NEW YORK – Everything has changed for Mr Bryan West.
Gannett, the largest newspaper chain in the United States, announced on Monday that Mr West would fill a much-coveted job as the company’s first-ever Taylor Swift reporter, covering all things related to the international pop sensation for USA Today and Gannett’s network of more than 200 other papers across the country.
But before Mr West, 35, had the chance to file his first story on his new beat, he was getting criticism from two sides: journalism watchdogs and Swift’s fans.
The objections started rolling in shortly after Variety broke the news of his hiring on Monday. The article included an interview with Mr West, which provided newsroom ethicists and Swifties alike with grounds for complaint.
Mr West, who was formerly a TV news reporter in Phoenix, raised hackles by describing himself as “a fan of Taylor”. That remark caused some journalists to question whether or not he could be unbiased when it came to his new beat.
At the same time, the singer’s fans debated whether he was a “big enough” Swiftie to capture their beloved star. Some people in both camps said the job was better suited to a woman.
In the Variety interview, Mr West likened himself to a sports reporter in making the case that he could maintain his neutrality.
“I would say this position’s no different than being a sports journalist who’s a fan of the home team,” he said. “I just came from Phoenix, and all of the anchors there were wearing Diamondbacks gear; they want the Diamondbacks to win.”
That remark did not sit well with a number of sports writers, including Mx Frankie de la Cretaz, a Boston-based sports and culture journalist.
“Any sports journalist will tell you the No. 1 rule of sports journalism is no cheering in the press box,” Mx De la Cretaz, who identifies as “they/them”, 38, said.
“It’s one of the hallmarks of the profession. It’s one of the first things you learn. The idea, of course, being that if you are a fan of the team, that you can’t be an unbiased reporter. I don’t know that I necessarily think that’s true,” they said.
“But I think the fact that he is making that comparison shows to me a fundamental misunderstanding of what the role of a sports journalist is.”
Mr Benjamin Goggin, an editor at NBC News, criticised the hiring of Mr West on X, formerly known as Twitter, writing that Gannett gave the job to “a full stan, rather than someone who is capable of being critical of one of the most powerful people in all of pop culture”.
‘Haters gonna hate’
“Haters gonna hate,” Ms Lark-Marie Antón, Gannett’s chief communications officer, wrote in an e-mail, replying to the criticism from journalists.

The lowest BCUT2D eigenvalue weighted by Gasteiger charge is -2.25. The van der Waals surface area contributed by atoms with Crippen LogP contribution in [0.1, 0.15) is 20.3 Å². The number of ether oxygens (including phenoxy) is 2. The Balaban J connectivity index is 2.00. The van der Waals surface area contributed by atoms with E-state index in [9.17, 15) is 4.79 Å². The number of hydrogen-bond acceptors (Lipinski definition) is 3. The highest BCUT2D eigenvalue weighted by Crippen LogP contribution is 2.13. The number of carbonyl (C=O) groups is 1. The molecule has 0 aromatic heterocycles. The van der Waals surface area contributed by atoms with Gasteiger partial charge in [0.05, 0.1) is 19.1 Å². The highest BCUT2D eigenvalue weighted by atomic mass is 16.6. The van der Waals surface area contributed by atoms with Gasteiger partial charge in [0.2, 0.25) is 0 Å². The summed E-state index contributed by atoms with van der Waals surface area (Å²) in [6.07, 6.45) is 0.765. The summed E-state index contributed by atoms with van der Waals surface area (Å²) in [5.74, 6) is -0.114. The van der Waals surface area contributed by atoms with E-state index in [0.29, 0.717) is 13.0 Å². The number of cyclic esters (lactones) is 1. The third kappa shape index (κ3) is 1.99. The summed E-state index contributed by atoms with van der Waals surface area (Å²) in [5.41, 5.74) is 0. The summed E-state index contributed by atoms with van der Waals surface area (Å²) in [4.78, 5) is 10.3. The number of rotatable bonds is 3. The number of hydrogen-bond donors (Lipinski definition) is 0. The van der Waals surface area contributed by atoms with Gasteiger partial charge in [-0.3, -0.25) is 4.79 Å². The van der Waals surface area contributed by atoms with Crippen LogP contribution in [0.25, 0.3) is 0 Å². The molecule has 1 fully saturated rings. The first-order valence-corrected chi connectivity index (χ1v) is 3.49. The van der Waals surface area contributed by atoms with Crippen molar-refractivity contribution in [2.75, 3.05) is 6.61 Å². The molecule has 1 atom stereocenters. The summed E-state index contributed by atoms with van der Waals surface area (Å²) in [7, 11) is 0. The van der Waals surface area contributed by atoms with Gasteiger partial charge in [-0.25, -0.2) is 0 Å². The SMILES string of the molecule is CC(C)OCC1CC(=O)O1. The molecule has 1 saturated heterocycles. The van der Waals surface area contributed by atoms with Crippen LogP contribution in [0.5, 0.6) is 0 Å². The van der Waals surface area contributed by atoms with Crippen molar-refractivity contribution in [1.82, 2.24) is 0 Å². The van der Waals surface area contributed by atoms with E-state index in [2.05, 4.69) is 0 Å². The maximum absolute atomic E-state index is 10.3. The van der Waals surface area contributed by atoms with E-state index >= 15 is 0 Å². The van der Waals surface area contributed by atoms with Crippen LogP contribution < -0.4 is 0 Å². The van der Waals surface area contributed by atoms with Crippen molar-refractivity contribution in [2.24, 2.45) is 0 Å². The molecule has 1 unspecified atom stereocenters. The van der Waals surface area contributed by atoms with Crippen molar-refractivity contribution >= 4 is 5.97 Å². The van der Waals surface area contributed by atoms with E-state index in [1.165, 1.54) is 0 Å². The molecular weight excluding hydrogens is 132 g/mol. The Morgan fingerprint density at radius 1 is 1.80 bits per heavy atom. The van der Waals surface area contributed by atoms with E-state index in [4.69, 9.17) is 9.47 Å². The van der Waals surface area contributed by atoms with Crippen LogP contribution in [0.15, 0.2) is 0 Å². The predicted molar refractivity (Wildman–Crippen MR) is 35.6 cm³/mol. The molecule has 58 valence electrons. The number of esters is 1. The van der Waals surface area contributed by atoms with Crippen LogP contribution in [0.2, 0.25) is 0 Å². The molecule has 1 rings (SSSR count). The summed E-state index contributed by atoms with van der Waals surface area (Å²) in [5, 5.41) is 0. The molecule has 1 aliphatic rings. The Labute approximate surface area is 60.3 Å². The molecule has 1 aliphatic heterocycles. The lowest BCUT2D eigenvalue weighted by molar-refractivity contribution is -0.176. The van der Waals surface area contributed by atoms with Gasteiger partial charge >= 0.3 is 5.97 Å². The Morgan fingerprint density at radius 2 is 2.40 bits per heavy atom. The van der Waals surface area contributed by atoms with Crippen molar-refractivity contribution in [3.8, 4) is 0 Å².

The spokesperson added Mr West’s credentials “made him the best candidate for this role”. (Mr West, who is now based in Nashville at a Gannett daily, The Tennessean, declined to be interviewed for this article.)
Ms April Glick Pulito, a Swift fan who works in political communications, posted lyrics from a Swift song in response to the hiring.
“I’m so sick of running as fast as I can, wondering if I’d get there quicker if I was a man,” Ms Pulito, 35, wrote on X, quoting The Man, which reimagines the singer’s life had she been born a man.
“It wasn’t a statement on the chops of this reporter,” Ms Pulito said in an interview. “He seems extremely qualified. But as someone who works in communications, I think the optics of the choice are kind of undeniable.”
She would have preferred to see the role go to a female applicant, “someone so many Taylor fans could look up to and see themselves in”, she said.
The Gannett spokesperson said the company “does not discriminate”.
In a year when seemingly anything having to do with the singer has drawn media scrutiny, Gannett’s announcement that it planned to hire a dedicated Swift reporter generated plenty of headlines and online comments.
The chosen candidate, the company said when it launched the search in September, would “identify why the pop star’s influence only expands” and “what her fan base stands for in pop culture”. (The company also announced a search for a similar role to cover Beyoncé.)
As part of his application, Mr West submitted a five-minute video listing the reasons he should be hired.
The first was his journalism experience. Mr West previously worked as a broadcast reporter and producer at an NBC affiliate in Phoenix and said he had won several awards.
His second reason was that he had met Swift. The opportunity to meet her arose after he reported several stories about Swift while working in Phoenix, he said. Mr West included a photo of him with the singer in the video.
Although critical of Mr West’s reference to how sports journalists go about their jobs, Mx De la Cretaz said they had sympathy for Gannett’s splashy hire.
“This is a brutal fan base, and I don’t think there was ever going to be any winning for whoever they hired into this role,” they said. “Either he doesn’t get respect from the general public because he’s a fan and seen as biased, or he doesn’t get respect from the fandom itself because he’s not the right kind of fan.”
Professor Bill Grueskin, former dean at Columbia Journalism school, said Mr West’s passion for his subject could yield fine reporting.
He also threw some cold water on Mr West’s critics within the field.
“I think expecting journalists to completely suspend any kind of personal liking for a pop star or a baseball team is probably unworkable,” he said. “The key is kind of how you go about covering it.”
Gannett has yet to announce who will be covering the Beyoncé beat. NYTIMES
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